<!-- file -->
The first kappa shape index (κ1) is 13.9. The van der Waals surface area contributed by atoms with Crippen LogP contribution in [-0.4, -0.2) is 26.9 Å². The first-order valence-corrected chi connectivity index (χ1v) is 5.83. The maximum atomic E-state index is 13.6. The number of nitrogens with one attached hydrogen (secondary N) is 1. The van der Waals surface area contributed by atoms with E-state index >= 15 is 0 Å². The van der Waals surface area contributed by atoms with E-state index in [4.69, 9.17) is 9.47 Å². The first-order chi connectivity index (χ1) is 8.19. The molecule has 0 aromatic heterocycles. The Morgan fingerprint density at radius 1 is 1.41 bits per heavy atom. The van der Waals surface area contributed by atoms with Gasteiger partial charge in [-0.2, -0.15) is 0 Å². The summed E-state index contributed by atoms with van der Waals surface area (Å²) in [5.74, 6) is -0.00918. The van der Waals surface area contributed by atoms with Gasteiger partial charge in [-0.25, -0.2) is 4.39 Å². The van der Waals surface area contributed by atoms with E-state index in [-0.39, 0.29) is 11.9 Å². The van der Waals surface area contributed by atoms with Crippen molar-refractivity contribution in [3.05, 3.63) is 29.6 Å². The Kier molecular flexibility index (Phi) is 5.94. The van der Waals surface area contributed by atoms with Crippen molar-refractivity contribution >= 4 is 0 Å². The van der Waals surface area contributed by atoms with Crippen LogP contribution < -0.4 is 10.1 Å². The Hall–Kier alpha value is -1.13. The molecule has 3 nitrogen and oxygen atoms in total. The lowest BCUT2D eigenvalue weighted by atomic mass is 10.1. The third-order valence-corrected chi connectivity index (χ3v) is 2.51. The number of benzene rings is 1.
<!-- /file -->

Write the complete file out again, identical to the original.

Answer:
The first kappa shape index (κ1) is 13.9. The van der Waals surface area contributed by atoms with Crippen LogP contribution in [-0.4, -0.2) is 26.9 Å². The first-order valence-corrected chi connectivity index (χ1v) is 5.83. The maximum atomic E-state index is 13.6. The number of nitrogens with one attached hydrogen (secondary N) is 1. The van der Waals surface area contributed by atoms with E-state index >= 15 is 0 Å². The van der Waals surface area contributed by atoms with E-state index in [4.69, 9.17) is 9.47 Å². The first-order chi connectivity index (χ1) is 8.19. The molecule has 0 aromatic heterocycles. The Morgan fingerprint density at radius 1 is 1.41 bits per heavy atom. The van der Waals surface area contributed by atoms with Gasteiger partial charge in [-0.2, -0.15) is 0 Å². The summed E-state index contributed by atoms with van der Waals surface area (Å²) in [5.74, 6) is -0.00918. The van der Waals surface area contributed by atoms with Gasteiger partial charge in [-0.25, -0.2) is 4.39 Å². The van der Waals surface area contributed by atoms with E-state index in [-0.39, 0.29) is 11.9 Å². The van der Waals surface area contributed by atoms with Crippen molar-refractivity contribution in [3.05, 3.63) is 29.6 Å². The Kier molecular flexibility index (Phi) is 5.94. The van der Waals surface area contributed by atoms with Crippen molar-refractivity contribution >= 4 is 0 Å². The van der Waals surface area contributed by atoms with Crippen LogP contribution < -0.4 is 10.1 Å². The Hall–Kier alpha value is -1.13. The molecule has 3 nitrogen and oxygen atoms in total. The lowest BCUT2D eigenvalue weighted by atomic mass is 10.1. The third-order valence-corrected chi connectivity index (χ3v) is 2.51. The number of benzene rings is 1.